Regardless of the approach, Working Group members agreed that materials should emphasize early action across every angle: beginning conversations about HPV with trusted health partners early on, receiving the vaccine by age nine if able, and the need for catching up on vaccines as early as possible once a gap is identified.  

Gender Disparities in HPV Education 

A final, common refrain during the roundtable was the lack of nuanced education on HPV’s risk to boys; girls are still placed at the center of the HPV vaccine conversation. Widening HPV education to discuss its related cancers could help explain how the HPV vaccine may protect boys from certain cancers – namely anal, penile, and oropharyngeal. For older males, the conversation should also include the signs and symptoms of HPV, so men can better recognize if they have been infected. “Women get a pap smear every three to five years, but boys do not get the same testing. They can be a carrier of HPV, even get warts, and not know,” Dr. Darville-Sanders said. HPV education, whether in the doctor’s office, with the school nurse, or within communities, must include prevention options for boys as much as for girls.  

Even with benefit of annual women’s health checkups and regular testing for HPV and related cancers, the power of the HPV vaccine as a preventive health care tool for women cannot be over-stressed, the Working Group concluded. In addition to their own health, women’s role as health care decision makers for their families is also central to the HPV vaccine conversation and should be used as lens when creating education materials. For example, a reframing of the HPV vaccine as a way to protect children from cancer, independent of sexual activity, may go a long way in improving uptake as mothers and other caregivers make vaccination decisions.  

As barriers in provider recommendations​, caregiver hesitancy, lack of vaccine information, and negative vaccine perceptions for the HPV vaccine persist, the role of organizations, such as those included in SWHR’s HPV Working Group, are still sorely needed. SWHR will continue to work alongside these groups to advance awareness and increase science-based clinical and policy guidelines to protect the health and well-being of women, their families, and their communities. 

SWHR’s HPV Education Program is supported by educational sponsorship from Merck. SWHR maintains editorial control and independence over educational content.  

By Monica Lefton, Communications Manager 

Human papillomavirus (HPV) is the most common sexually transmitted infection (STI), with an estimated 13 million​ new cases of HPV occurring each year. Many people infected with HPV do not develop any symptoms but could still infect others through sexual contact. HPV is associated with several types of cancers, including cervical, anal, vulvar, penile, vaginal, and oropharyngeal.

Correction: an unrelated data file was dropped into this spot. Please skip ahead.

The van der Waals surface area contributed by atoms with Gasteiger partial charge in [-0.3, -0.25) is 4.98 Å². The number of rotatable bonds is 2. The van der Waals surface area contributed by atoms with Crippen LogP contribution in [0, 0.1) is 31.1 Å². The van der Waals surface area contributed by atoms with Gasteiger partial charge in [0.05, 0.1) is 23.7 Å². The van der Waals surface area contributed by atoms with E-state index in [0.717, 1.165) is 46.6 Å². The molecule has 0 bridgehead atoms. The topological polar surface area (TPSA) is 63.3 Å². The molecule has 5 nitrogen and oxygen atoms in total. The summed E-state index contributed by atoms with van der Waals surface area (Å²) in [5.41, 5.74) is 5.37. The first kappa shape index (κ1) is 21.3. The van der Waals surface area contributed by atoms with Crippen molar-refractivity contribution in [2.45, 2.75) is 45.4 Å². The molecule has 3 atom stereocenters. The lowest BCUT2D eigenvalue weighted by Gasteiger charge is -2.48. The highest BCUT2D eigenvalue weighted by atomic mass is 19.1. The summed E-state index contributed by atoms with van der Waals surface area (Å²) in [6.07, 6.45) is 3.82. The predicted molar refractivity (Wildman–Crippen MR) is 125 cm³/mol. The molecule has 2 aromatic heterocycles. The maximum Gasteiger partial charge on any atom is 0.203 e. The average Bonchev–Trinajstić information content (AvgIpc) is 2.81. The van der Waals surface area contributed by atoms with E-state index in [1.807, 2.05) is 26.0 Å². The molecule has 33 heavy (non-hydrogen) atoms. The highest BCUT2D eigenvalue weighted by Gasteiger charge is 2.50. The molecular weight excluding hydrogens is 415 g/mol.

Use of the HPV vaccine paired with proper screenings makes many of the HPV-related cancers completely preventable, but education is still far behind what is necessary to reach this reality.  

To discuss areas of opportunity surrounding to HPV vaccine education, the Society for Women’s Health Research (SWHR) convened an interdisciplinary working group of public health researchers and professionals, community leaders, and health care providers for a roundtable discussion on November 21, 2022. In a pre-roundtable survey, Working Group members shared the top barriers they encounter with respect to HPV vaccination. They include inconsistent provider recommendations​; parent/caregiver hesitancy and safety concerns​; misunderstanding/lack of information about vaccine benefits​; and perceptions about the vaccine (e.g., unnecessary, associations with sexual activity)​. During the November meeting, the group discussed how to address these barriers and improve HPV vaccine confidence, access, and uptake through the development of educational materials designed to reach women as immunization decision-makers. 

Providers’ Roles in HPV Vaccine Uptake 

When it comes to HPV vaccinations, responsibility often falls on the health care provider’s shoulders. However, providers can be unprepared for the myriad of conversations that may be necessary to ensure vaccine uptake, such as why health recommendations may be inconsistent between providers, networks, and clinics; how to address HPV myths that overtake fact; and what to say when HPV conversations are reduced to concerns around sexual activity. Improving provider education and resources is integral to increasing HPV vaccine uptake, the Working Group concluded.